PICTURED: Breakfast lasagna with spinach, prosciutto cotto and béchamel marinara, topped with a fried egg. Photo by Kateri Wozny
by Kateri Wozny
Immigrant Son Caffé
543 E. Main St., Ventura
There’s a new Italian-American restaurant in Downtown Ventura that just opened up to welcome in the new year. I had passed by the site (still under construction) during Winter Wine Walk in December, so when I heard Immigrant Son Caffé was opening in January, I knew I was in for a hearty treat.
The place was hopping on a Sunday! Owner Alessandro Tromba, whose nickname was “the immigrant son” growing up in Molise, Italy, told me it was the busiest day the restaurant has had so far . . . and for good reason! The food is from scratch, the service is friendly and for Tromba, it’s all about having his customers sharing stories, creating memories and enjoying a good meal.
The restaurant business runs long and strong in Tromba’s family. Immigrant Son was created to pay homage to Tromba’s father, Giovanni, owner of Bistro 13 in Camarillo. Tromba also owns El Rey Cantina in Ventura (he sold the Camarillo location a few years back).
My friend and I were seated at a high-top marbled table with comfy chairs and immediately felt like family. Tromba walked around to each table to make a personal connection with his customers more than once. Looking around the restaurant, it is filled with Italian flags hanging from the ceiling along with Italian posters and artwork, and blue wainscoting abounds.
We started out with a cup of coffee ($3.50). Tromba told me that he partnered with the Santa Barbara Roasting Company to create what an Italian coffee might taste like. It was a nice, light roast with a strong finish — I definitely woke up!
Our first food item was the most popular appetizer, the Bacon Flight ($7), consisting of smoked applewood, jalapeño, pancetta, parmesan and garlic, and honey sesame flavors. So which one was my favorite? They were all delicious, but hands down were the honey sesame and jalapeño. It’s a sweet ‘n’ savory thing for me.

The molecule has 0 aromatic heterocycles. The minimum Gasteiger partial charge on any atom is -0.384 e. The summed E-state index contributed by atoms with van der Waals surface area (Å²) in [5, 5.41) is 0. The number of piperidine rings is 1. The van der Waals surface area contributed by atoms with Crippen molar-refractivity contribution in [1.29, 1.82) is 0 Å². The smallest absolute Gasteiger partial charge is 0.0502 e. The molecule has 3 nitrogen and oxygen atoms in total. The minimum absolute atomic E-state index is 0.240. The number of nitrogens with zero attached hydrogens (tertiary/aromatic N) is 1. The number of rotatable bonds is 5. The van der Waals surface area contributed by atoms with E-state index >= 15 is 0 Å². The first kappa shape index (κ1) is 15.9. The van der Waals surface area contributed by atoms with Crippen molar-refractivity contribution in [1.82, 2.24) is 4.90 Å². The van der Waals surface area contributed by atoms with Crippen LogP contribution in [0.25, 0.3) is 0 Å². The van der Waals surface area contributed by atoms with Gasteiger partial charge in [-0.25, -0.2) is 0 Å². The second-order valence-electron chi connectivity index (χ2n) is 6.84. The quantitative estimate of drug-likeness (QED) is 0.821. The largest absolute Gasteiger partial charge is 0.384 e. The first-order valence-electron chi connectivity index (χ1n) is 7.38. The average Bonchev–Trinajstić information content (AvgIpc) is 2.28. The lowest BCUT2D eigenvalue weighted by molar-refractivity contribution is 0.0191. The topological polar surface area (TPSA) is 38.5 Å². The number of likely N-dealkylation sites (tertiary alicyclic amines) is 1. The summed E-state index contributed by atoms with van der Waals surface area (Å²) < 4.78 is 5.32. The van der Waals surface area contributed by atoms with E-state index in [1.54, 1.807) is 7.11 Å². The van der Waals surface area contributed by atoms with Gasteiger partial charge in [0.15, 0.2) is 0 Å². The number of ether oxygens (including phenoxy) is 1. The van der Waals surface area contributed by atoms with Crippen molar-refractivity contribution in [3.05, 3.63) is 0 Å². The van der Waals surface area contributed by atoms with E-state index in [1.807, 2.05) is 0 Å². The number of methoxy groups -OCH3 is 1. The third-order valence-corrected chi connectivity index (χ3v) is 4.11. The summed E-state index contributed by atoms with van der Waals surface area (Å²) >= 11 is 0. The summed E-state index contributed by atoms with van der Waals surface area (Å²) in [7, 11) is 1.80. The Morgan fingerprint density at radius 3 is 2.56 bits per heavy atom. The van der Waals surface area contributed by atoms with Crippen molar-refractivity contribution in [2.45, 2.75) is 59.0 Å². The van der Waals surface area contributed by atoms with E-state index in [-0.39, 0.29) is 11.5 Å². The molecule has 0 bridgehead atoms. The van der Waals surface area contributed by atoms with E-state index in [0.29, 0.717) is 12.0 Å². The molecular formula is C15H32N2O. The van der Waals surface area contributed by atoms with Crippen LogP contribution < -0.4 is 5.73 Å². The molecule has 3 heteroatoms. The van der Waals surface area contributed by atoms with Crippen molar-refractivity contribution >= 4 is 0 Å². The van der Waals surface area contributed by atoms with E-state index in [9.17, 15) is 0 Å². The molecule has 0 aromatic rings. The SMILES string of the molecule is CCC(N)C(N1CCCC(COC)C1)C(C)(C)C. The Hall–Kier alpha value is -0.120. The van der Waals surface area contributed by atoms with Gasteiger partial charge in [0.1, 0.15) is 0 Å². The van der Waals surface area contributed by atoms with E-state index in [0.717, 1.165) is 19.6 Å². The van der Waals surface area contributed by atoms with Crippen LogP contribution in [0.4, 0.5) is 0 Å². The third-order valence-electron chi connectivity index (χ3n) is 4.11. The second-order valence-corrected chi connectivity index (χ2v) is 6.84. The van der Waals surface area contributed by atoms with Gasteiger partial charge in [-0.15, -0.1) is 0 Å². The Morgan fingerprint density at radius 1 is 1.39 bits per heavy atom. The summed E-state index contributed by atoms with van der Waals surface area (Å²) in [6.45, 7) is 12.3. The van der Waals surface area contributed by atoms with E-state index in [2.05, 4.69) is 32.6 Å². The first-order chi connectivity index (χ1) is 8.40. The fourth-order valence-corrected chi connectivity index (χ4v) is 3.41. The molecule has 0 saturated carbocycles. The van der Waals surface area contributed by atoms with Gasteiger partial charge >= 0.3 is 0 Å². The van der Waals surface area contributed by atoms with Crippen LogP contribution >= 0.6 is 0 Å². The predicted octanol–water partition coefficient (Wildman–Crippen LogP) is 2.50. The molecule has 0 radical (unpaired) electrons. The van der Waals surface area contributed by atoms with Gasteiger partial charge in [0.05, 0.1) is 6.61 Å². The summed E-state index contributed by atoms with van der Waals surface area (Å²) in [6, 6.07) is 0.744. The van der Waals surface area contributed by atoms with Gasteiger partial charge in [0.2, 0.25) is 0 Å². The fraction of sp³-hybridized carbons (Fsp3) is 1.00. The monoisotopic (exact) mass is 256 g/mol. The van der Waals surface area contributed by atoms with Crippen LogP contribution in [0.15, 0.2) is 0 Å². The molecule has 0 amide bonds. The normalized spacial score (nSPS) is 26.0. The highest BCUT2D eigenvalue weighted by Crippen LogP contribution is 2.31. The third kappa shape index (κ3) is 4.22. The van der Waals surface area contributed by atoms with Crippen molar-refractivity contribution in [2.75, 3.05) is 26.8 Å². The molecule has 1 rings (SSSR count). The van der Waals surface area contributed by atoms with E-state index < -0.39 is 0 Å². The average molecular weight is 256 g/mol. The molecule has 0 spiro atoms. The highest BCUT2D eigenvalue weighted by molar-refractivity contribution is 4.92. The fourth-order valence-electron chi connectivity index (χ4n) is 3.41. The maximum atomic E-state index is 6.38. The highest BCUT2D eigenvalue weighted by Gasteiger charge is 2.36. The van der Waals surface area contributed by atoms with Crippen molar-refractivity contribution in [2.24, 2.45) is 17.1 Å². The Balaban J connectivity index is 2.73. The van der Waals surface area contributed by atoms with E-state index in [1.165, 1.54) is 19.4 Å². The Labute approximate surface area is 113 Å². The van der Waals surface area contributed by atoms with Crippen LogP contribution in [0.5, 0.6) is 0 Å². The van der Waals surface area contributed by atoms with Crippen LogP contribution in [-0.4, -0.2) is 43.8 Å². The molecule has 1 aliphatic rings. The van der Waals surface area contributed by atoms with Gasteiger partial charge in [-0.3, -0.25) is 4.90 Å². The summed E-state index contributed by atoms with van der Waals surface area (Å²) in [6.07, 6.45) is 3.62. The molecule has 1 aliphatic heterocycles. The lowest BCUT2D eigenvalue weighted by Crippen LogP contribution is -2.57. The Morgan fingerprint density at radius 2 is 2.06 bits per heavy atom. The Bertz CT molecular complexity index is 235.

Up next was the Eggs Benedict Molise ($15). There are five different versions of eggs Benedict, and my Molise was filled with small but hearty bites of prosciutto parma, diced pancetta and poached eggs topped with parsley and a light homemade hollandaise sauce. This was perfection: not too salty and just the right amount of sauce. There was also a side of fruit and potatoes. The fruit was super fresh (my friend remarked that the strawberries were sweet and tasted amazing for it being winter) and beautifully presented, and the potatoes had the perfect amount of crunch and seasoning.
We were in for a treat with the San Francisco Sourdough French Toast ($10). I’ve never had French Toast with sourdough bread and I was hooked at first bite. The maple syrup had hints of vanilla and the bread slices soaked it right up.
The Homemade Breakfast Lasagna ($15) was a first for me, with spinach and prosciutto cotto in a béchamel marinara sauce, all topped with a fried egg. That sweet marinara sauce is what really made this dish extra special.
Finally, Maicho’s Morning Carbonara ($14) with rigatoni, egg, pecorino romano and parmesan cheese. You can even substitute the rigatoni for gluten-free penne. This was the perfect blend of cheese and it wasn’t too heavy on the Alfredo sauce.
Hours are currently 7 a.m. to 2 p.m. daily. A variety of other breakfast plates, omelettes, sandwiches, hot dishes, salads, juices, beer and wine are also served. Business partner Matt Coulter said that they hope to introduce a dinner menu in the second or third quarter of the year.
Something extra special I was handed on my way out was Tromba’s grandmother’s homemade pizzelle, a waffle cookie pressed in an iron. I felt that I was adopted into the Tromba family by the time I left. Benvenuti!
Kateri Wozny is a foodie who loves savoring the latest dishes around the 805. Follow her on Instagram @kitkatwozny.